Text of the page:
Further to yesterday’s post:
So, if your eye is sound, your whole body will be full of light. (Matthew 6)
Paul Ricoeur, (1913-2005) was a philosopher and a theologian. In the midst of hard self-questioning to understand why one of his children, a son who was gay, committed suicide despite his family’s love and faith, he came to the conviction that real theology ought to lead beyond a critical preoccupation with the Biblical text.
Real theology, says Ricoeur, should lead to a fresh encounter with the divine reality, a reality to which scripture bears witness. This rediscovery or retrieval or unlearning he called the "second naÃ¯vetÃ©". Second naÃ¯vetÃ© leaves you open to the work and word of God.
Ricoeur saw how "information" about God can push us ever further from God, even if that information is logically coherent and ostensibly correct. He saw how this inevitably undermines relationship with God and therefore with others. When theology and knowledge become our treasures, God recedes.
There is a reason that the verse in Matthew about the sound or simple eye comes exactly between two warnings about treasure and the priorities of the heart.
Standing on that gravel road in Saskatchewan, not having knowledge that the aurora borealis is soundless, I was open to the "truth" that the lights not only dance but sing. Like a sequined chorus line choreographed to the shifts and changes of flow and colour. A harmony of wind through willows, the crackling of crumpling cellophane, the hissing of an old radio.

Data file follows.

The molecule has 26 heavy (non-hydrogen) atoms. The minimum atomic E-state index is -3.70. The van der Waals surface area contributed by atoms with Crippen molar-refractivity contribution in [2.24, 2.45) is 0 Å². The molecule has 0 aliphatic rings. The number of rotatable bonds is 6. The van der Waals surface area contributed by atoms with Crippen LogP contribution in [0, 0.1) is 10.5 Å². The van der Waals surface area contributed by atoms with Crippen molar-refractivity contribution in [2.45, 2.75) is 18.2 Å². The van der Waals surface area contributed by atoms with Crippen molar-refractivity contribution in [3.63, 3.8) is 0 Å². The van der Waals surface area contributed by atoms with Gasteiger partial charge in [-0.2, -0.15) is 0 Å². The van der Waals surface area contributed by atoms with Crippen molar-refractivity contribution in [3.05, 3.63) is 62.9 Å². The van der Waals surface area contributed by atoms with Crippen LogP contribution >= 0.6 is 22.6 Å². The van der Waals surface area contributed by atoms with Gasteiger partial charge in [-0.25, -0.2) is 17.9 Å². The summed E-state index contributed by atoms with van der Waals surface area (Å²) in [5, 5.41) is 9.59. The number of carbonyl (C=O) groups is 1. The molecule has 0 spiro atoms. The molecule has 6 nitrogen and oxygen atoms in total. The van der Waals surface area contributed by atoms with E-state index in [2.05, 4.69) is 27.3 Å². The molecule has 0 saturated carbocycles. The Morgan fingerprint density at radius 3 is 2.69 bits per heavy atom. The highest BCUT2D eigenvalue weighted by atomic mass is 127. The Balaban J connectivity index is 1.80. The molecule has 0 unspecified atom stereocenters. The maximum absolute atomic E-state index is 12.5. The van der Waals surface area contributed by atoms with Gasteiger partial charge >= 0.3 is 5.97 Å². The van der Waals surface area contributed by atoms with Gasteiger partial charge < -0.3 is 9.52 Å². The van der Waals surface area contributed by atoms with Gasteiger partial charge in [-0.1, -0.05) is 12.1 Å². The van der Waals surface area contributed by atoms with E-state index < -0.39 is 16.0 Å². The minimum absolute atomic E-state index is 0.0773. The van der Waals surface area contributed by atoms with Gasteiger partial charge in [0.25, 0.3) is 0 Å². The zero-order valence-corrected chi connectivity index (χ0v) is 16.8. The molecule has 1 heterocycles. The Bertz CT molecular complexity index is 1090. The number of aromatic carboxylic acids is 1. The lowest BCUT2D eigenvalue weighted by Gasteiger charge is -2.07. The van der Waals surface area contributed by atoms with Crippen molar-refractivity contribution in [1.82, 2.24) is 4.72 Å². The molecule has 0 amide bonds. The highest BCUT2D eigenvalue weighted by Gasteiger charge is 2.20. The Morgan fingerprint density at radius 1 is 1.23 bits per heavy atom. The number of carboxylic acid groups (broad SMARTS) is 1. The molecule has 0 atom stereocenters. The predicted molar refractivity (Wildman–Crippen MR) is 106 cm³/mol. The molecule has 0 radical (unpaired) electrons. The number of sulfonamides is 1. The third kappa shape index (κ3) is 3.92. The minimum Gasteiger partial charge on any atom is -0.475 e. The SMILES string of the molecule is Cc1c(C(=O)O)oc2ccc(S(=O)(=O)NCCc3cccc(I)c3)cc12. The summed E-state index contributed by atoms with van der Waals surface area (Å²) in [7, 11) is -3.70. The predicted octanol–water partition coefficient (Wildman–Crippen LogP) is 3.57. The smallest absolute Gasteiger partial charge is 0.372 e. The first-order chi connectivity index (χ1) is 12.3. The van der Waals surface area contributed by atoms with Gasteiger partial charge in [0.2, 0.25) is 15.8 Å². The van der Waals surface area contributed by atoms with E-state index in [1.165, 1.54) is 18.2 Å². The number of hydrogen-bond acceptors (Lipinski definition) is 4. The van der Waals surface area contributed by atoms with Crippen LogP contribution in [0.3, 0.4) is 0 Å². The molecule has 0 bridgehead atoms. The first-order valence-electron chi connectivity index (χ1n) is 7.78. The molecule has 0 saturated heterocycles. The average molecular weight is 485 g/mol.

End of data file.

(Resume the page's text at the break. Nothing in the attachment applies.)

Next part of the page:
Is there hope for us who have been immured by information? Is there hope for a second naÃ¯vetÃ©? A first step is becoming open to conversion.
With the right kind of receptors and the right apparatus for conversion we can now hear the northern lights.
A few years ago scientists and more recently hobbyists began to make audio recordings of the northern lights. With a special low frequency radio receiver, the natural radio signals are converted directly into corresponding sound frequencies. When I listened to a recording, the sound I heard was similar to my memory of it years ago in rural Saskatchewan.
Equally important for the dawning of a second naÃ¯vetÃ© is unlearning, rerouting, and retraining our modernist sensibilities to postmodernist avenues of uncertain-certainty, tension, trust and relationship.
And this is related to another explanation about why I really did hear the northern lights… Continued…